Homemade Natural Makeup Recipes

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I get a lot of questions about natural makeup options, and this was definitely one of the tougher things for me to find natural alternatives for. In college, I practically collected makeup, and had endless tubes, compacts, and brushes that never even got half used.

Natural Makeup

While there are some good natural alternatives that you can buy (see list below), the cheapest, easiest and most natural way is to just make your own, and you might have all of the ingredients in your kitchen already!

Natural Skin Care

What you do to your skin before you use makeup is just as important as the makeup you use and there are some great natural options for skin care.

I absolutely love the oil cleansing method, which leaves skin very soft and smooth by using natural oils to balance the skin. I typically use the oil cleansing method at night and wash my face with raw honey if needed in the morning. You can also use a natural sugar scrub (equal parts sugar and natural oil) or natural microdermabrasion (baking soda) to make skin look younger.

With proper skin care, the skin will be naturally healthy and you won’t even need to wear makeup most of the time. Most days, I skip the makeup altogether, but  when I do wear it, these are the recipes I use:

Natural Foundation

Homemade Option: At the recommendation of a friend who had used cocoa powder for natural bronzer, I started experimenting with natural foundation options, and came up with a recipe similar to a mineral make-up.

I start with a base of arrowroot powder and zinc oxide (can also use cornstarch, but arrowroot works better) and then slowly add in cocoa powder and finely ground cinnamon powder until you get a shade close to your skin tone. You can then store in a jar or old powder container and use a brush to apply. It took me a few tries of mixing to get the color correct for my skin tone, but most days, a quick brush of this is all I need. I later discovered that adding gold mica powder gave it an even smoother texture and made skin radiant.


  • 2 tablespoons zinc oxide (Can use arrowroot powder instead if desired, but it will not offer quite as much coverage)
  • 1 tablespoon arrowroot powder (optional)
  • 1 teaspoon gold mica dust
  • 1/2 – 1 tsp of desired natural clay powder (optional) I used a pinch of White cosmetic clay, Fuller’s Earth Clay and french green clay
  • up to 1 teaspoon finely ground cocoa powder to get desired color
  • Optional: 1 teaspoon of translucent mica powder can help for really oily skin


  1. Mix all ingredients to get desired color and coverage.
  2. Zinc oxide will give coverage and matte finish.
  3. Colored mica powders, natural clays and cocoa powder will give color. Start slowly and add as needed, testing on inner-arm as you go to find your shade.
  4. Store in a small glass jar with a lid.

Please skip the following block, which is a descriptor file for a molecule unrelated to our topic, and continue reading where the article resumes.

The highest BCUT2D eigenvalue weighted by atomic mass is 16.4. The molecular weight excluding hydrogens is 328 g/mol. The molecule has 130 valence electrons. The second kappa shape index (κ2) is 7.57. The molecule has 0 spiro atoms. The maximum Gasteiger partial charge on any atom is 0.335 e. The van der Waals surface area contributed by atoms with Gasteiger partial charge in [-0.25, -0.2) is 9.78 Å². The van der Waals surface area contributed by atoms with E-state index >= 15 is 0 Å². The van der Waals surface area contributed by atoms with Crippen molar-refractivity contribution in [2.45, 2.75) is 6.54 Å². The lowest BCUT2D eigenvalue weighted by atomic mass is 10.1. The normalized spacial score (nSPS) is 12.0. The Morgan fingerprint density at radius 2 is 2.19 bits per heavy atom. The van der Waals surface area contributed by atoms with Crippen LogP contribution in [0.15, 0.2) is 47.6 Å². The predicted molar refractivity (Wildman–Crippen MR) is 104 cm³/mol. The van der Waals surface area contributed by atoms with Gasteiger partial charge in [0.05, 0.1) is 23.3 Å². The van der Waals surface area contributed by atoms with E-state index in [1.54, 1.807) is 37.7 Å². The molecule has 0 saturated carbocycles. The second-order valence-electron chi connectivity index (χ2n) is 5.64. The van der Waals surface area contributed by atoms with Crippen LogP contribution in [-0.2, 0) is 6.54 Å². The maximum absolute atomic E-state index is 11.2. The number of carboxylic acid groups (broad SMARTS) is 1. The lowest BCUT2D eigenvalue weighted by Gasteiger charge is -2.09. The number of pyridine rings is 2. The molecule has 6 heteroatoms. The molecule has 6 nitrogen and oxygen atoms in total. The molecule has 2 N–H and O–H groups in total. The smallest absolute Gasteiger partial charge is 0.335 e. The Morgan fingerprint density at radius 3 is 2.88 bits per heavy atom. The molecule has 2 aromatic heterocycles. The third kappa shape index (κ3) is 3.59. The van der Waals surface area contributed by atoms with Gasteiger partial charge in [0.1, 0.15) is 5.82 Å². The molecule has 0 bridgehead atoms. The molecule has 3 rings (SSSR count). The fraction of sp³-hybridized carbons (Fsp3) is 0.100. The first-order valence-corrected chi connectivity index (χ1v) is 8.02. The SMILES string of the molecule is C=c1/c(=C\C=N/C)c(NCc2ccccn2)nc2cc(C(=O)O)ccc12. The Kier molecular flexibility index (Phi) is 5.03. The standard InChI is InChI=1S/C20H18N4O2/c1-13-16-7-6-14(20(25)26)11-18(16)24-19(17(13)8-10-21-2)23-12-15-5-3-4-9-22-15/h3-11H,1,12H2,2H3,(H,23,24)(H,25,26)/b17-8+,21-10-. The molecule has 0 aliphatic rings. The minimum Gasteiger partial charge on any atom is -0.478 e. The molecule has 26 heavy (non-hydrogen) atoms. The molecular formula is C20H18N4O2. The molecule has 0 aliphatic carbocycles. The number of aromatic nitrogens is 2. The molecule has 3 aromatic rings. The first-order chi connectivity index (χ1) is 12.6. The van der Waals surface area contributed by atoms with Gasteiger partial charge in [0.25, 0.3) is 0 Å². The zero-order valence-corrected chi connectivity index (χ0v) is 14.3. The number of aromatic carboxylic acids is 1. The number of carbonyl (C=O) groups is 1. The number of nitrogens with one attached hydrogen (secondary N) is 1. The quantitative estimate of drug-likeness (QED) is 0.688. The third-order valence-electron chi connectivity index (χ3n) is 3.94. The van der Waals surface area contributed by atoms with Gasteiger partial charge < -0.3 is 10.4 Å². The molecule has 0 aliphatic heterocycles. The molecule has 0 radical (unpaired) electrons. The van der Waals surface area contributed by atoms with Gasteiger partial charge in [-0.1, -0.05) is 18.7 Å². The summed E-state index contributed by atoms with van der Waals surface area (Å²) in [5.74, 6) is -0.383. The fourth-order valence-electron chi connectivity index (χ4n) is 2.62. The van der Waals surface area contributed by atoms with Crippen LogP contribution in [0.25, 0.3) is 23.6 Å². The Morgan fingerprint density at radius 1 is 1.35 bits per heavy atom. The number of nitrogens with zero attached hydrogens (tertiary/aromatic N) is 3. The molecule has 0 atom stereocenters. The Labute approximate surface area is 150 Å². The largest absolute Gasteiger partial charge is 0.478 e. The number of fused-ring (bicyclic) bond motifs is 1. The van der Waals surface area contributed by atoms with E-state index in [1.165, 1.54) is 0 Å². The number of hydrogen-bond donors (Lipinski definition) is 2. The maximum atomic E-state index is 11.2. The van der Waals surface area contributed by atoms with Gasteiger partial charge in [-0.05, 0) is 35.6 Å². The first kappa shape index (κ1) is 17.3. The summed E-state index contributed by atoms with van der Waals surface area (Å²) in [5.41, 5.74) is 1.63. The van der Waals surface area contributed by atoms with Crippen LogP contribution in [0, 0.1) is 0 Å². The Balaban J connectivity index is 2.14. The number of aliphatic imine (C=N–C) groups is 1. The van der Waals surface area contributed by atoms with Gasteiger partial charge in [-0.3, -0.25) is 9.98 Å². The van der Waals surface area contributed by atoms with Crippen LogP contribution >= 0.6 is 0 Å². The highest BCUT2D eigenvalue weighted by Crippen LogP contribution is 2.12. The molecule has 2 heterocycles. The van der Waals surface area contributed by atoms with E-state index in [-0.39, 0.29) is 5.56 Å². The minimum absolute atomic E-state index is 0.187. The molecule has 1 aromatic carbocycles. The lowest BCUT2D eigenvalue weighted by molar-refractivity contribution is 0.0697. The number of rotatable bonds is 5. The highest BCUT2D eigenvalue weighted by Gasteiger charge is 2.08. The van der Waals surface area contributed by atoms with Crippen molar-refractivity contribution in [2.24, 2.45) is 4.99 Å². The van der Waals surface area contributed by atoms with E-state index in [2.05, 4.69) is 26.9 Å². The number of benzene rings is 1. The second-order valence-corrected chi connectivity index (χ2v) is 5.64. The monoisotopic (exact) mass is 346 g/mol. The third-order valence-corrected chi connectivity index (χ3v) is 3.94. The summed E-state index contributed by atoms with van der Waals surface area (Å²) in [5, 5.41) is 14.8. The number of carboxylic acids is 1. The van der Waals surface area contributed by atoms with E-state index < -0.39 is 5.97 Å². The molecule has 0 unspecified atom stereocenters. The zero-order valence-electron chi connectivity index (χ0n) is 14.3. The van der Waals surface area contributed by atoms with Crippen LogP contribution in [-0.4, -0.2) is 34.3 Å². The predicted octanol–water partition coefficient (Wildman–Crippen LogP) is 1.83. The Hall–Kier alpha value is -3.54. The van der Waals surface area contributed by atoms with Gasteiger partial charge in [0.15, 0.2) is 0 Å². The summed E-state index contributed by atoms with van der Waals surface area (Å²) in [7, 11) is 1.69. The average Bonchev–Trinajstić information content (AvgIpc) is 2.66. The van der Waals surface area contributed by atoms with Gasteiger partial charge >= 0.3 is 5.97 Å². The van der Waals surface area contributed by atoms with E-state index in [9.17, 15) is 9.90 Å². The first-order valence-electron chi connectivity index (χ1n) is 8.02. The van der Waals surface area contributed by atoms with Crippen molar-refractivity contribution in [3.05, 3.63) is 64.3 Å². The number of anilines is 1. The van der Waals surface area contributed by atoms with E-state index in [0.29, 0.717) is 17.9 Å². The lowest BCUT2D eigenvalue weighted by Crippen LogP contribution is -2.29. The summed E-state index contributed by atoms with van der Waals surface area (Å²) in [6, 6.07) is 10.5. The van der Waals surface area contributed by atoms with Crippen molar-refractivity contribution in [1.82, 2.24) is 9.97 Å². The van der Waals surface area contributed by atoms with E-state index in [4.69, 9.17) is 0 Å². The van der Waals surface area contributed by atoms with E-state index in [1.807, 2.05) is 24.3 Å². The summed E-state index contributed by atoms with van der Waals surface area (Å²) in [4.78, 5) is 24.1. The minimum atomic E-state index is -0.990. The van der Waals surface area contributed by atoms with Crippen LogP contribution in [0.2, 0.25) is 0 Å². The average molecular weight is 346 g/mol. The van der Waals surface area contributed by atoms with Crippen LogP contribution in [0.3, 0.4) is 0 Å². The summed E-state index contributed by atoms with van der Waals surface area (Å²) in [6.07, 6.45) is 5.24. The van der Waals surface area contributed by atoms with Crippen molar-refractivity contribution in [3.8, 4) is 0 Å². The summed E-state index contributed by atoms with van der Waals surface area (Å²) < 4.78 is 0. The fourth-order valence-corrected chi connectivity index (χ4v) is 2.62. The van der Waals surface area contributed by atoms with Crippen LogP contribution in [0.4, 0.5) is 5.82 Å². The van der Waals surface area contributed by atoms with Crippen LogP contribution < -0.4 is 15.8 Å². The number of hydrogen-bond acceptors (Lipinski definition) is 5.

Note: If you prefer, just arrowroot powder (or white cosmetic clay), cocoa powder, and (optional) cinnamon powder can be used. This will create a great and completely natural/edible foundation but it will not stay as long as a powder containing zinc oxide and mica. I personally feel safe using zinc oxide on my skin (non nano and uncoated) but if you don’t, just stick to the arrowroot version.

There is a lot of variation in this recipe… creating homemade makeup is more of an art than a science and your exact color and base combinations will depend on the amount of coverage and color you want. Zinc oxide as a base will create a makeup very similar to store bought mineral makeups and adding mica powder will give skin a natural “glow.”

If you don’t have or aren’t comfortable with those ingredients, a simple mix of arrowroot and a small amount of cocoa powder and cinnamon will work really well but won’t offer as much coverage.

If you prefer a liquid foundation, check out this tutorial.

Pre-made Options: If making makeup isn’t your thing but you still want some natural options, there are a few good choices. No commercial choice is as natural as the homemade options, but they are a tremendous improvement over any conventional options! Jane Iredale is the best brand I’ve found and they offer some great options for mineral powder, liquid foundation, pressed powder and more.

Natural Bronzer/Blush

Simplest Homemade Option: Similar to above, natural bronzer and blush can be easily made with a base of arrowroot and by adding more cocoa powder and cinnamon to get a darker shade. I’ve also tried powdering dried beet root (in the dehydrator) or dried hibiscus flowers to add a pink tone which works well as long as you can very finely powder them. Store in a shaker make-up container or an old compact.

Boutique Homemade Option: For a slightly more customizable and longer lasting homemade option, use zinc oxide powder (non nano and uncoated) as a base and add cocoa powder and a red or pink hued mica powder to get the desired color.

Commercial Options: For natural blush, I love Aubrey Organic Silken Blush or Jane Iredale blushes.